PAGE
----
North of France, 1770. Marianne, a painter, is sent to paint a portrait of Heloise, a young lady who was forced out of a convent to get married. The portrait will define Heloise’s future because it is only upon seeing it that her planned fiance will decide whether he wants her as his wife. But there is a problem: Heloise refuses to be painted. So Marianne must pretend to be a companion for the young lady while secretly painting her portrait.
Have you ever seen a woman having her period in a film? Think about it for a few seconds. Apart from the horror film Carrie, I certainly hadn’t. My question might seem odd but the scene where Marianne wakes up at night because of her period made me realise with a shock that in the hundreds of films I have seen, I have never seen this. Menstruation concerns half of the population and yet it is hardly ever presented on screen. (If you are curious, here is a list of the few times when menstruation appears in films, note that it is nearly always treated as a source of humour: https://www.refinery29.com/en-gb/2017/09/170252/period-scenes-film-menstruation-in-movies). This might be a strange detail to remember from this film about passion, romance and secrets, but for me it reveals why we need films like Portrait of a Lady On Fire. We need the female gaze, offered in this case by director Celine Sciamma.
Compared to most romances seen in films (I couldn’t help but compare with Blue is the Warmest Colour, that other French film about female romance) the female body is never sexualised in Portrait of a Lady On Fire, but viewed with softness and adoration. It is beautiful enough to be painted, but the beauty is found in elements such as the hands, the neck and the ears instead of the usual breasts or hips – the parts of the body that imprison the characters in the female condition. It is their strength and minds that are celebrated, because they are the real source of their attractiveness and liberation.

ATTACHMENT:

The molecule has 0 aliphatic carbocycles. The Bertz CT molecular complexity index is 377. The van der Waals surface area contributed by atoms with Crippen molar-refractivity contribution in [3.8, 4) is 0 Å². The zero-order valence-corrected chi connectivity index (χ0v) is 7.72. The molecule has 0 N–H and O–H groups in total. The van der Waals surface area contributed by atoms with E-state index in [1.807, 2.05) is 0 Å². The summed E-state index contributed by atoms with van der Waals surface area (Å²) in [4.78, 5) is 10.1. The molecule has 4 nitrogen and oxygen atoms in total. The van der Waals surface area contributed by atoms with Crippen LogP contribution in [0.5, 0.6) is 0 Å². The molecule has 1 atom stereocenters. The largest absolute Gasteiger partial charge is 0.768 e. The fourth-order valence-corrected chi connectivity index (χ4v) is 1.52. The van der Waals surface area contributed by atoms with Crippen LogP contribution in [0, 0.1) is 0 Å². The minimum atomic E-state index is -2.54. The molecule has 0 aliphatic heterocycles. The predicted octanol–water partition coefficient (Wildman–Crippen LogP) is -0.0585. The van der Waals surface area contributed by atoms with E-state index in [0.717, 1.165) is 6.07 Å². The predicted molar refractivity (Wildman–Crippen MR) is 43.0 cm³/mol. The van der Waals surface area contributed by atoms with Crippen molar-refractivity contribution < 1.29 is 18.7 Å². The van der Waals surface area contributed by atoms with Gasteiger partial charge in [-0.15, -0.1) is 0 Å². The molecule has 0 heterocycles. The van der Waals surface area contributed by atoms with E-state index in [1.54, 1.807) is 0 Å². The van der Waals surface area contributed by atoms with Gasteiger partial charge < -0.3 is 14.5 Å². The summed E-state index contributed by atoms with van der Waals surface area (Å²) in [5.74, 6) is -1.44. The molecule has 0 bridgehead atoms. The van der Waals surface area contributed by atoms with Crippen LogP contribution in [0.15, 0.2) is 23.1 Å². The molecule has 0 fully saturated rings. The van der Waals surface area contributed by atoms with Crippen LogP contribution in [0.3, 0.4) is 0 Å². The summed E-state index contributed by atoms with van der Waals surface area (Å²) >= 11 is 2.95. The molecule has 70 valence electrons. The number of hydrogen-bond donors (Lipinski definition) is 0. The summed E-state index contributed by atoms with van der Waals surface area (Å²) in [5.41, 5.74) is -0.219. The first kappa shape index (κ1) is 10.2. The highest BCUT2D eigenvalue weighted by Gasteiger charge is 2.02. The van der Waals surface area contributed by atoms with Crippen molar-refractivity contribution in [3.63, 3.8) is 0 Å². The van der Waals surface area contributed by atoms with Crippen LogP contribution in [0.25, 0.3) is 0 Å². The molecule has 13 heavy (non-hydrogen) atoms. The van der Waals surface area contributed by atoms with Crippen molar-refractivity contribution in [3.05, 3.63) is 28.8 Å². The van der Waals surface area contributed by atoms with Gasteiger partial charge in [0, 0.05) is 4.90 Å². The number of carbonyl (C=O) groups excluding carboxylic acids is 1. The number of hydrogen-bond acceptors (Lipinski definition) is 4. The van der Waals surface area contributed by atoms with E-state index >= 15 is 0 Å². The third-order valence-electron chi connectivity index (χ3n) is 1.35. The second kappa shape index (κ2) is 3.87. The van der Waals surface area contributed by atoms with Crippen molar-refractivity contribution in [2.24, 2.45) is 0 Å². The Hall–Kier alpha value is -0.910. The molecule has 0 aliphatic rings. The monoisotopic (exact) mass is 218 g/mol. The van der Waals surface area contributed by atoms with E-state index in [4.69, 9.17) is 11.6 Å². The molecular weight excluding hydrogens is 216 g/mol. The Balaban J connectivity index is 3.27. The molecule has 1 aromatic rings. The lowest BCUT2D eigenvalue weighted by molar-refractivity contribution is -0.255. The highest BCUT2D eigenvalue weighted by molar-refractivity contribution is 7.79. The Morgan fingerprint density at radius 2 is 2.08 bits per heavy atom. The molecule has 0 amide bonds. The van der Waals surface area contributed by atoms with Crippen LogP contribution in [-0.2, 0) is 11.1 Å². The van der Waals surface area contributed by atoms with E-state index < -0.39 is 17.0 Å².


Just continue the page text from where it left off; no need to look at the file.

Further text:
While I am grateful to see a story about women, finally directed by a woman, that alone was not enough to involve me in the story. I sensed a lack of chemistry between the two leads and I felt that like the paintings Marianne paints, there was not much depth to them. Heloise (played by Adele Haenel) was interesting to watch because she expresses fascinating leaps between anger and childish joy. Marianne (Noemie Merlant), however, was quite bland, filling the trope of the protagonist who passively watches everything unfolding. Perhaps due to the lack of chemistry, the romance felt forced, and also made the film feel extremely slow, some would say justifiably as the pace reflects life in the 18th century. I truly enjoyed a few scenes where more was happening, such as when they played cards, read books, and a very interesting scene where they help the maidservant get out of a tricky situation.
Portrait of a Lady on Fire is a refreshing take on the female romance that is very much needed today. However, in my opinion it lacks in intrigue. I would advise you to go and see it if you enjoy period dramas or if you want to support female filmmakers, but not if you are looking for a story that keeps you on your toes.
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